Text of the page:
-          William Lilly, Christian Astrology (1647)

Thursday, October 16, 2014

Gergiev vs Beethoven - who wins?

Everything I hear about the personality of Valery Gergiev irritates and annoys me: his apparently close friendship with Vladimir Putin, his denigration of gays, his extreme right-wing views on pretty much everything. But should we allow this to interfere with our pleasure in his work? Should we support demonstrations against him at concerts he is conducting? I would find it difficult to do that: the case of Herbert von Karajan comes to mind, who if he wasn't a thorough-going Nazi gave a very good imitation, but was nevertheless perhaps the greatest conductor his generation, much applauded, much rewarded. I suppose one can't actually decry greatness in an artist simply because of his political or social opinions; it may prompt us to decline to shake his or her hand, but what if Gergiev (who by his support for Russia seems to be taking a stance against democratic freedom) conducts a wonderful performance of Fidelio, one of the great demonstrations in favour of political and personal freedom. Withdraw our applause from Gergeiv and thus from Beethoven? Well, well -  who said life was easy?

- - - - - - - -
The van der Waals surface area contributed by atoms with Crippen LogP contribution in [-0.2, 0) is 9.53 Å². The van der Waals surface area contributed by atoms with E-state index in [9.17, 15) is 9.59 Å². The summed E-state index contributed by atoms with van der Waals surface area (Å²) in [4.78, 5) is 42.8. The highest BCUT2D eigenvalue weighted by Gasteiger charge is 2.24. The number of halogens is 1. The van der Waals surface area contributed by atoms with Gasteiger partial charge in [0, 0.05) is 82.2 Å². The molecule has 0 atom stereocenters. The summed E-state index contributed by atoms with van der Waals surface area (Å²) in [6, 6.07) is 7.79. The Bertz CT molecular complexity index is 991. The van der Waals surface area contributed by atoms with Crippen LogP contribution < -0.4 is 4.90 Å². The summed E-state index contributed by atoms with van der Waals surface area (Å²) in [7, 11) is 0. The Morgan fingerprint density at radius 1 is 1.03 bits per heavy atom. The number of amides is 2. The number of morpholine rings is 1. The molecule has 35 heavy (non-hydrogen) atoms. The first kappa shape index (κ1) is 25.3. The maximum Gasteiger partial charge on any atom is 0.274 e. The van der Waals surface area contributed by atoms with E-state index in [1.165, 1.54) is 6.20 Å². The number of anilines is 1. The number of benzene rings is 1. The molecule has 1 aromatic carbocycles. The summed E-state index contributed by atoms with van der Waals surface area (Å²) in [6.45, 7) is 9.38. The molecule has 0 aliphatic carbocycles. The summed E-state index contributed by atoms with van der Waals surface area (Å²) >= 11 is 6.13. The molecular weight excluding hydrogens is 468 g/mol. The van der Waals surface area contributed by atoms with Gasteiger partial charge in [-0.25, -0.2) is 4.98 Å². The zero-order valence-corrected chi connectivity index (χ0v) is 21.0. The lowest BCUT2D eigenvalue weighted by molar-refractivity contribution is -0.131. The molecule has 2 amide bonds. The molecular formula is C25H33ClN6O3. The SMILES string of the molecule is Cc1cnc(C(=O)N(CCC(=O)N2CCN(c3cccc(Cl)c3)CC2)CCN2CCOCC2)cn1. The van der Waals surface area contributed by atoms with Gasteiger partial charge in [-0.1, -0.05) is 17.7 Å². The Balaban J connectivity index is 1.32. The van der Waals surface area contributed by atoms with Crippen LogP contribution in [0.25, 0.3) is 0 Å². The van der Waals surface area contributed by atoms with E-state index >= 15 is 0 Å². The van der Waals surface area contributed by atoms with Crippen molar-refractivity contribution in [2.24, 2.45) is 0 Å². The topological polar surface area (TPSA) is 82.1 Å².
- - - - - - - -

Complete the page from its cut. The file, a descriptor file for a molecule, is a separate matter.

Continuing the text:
P.S. - Are there many truly great Communist/Fascist, severely right-wing composer, writers, painters?
Can't think of many . . .

Tuesday, October 14, 2014

'Music and women I cannot but give way to.'

Had the greatest possible fun getting together the beginnings of a talk on Sam Pepys and his love of music: he noted in his diary one day when he and his mistress, the actress Elizabeth Knepp, spend the evening together 'very merry, she and I singing; and God forgive me I do still see that my nature is not to be quite conquered, but will esteem pleasure above all things . . . music and women I cannot but give way to, whatever my business.' She gave way to him, as usual, at the end of the evening.A year later, he was writing: 'I do consider that [music] is all the pleasure I live for in the world, and the greatest I can ever expect in the best of my life.’ Who could dislike such a man? He often combined the two pleasures, of course, teaching his wife's pretty little companion, Mary Mercer, to sing: she obviously had a voice  as pretty and irresistible as her body; alas Pepys could not resist combining the two, and Mrs Pepys understandably turned little Mercer out of the house. The one song of his which is unquestionably his own, 'Beauty, Retire', is by no means bad, but he wasn't a natural composer; but he sang (bass), and played the viol, the  lute and the theorbo. then the flagolet and the recorder, and seriously thought of taking whistling lessons.All that, and running King Charles' navy for him. WHAT a man!

Monday, October 13, 2014

Hum alonga Parker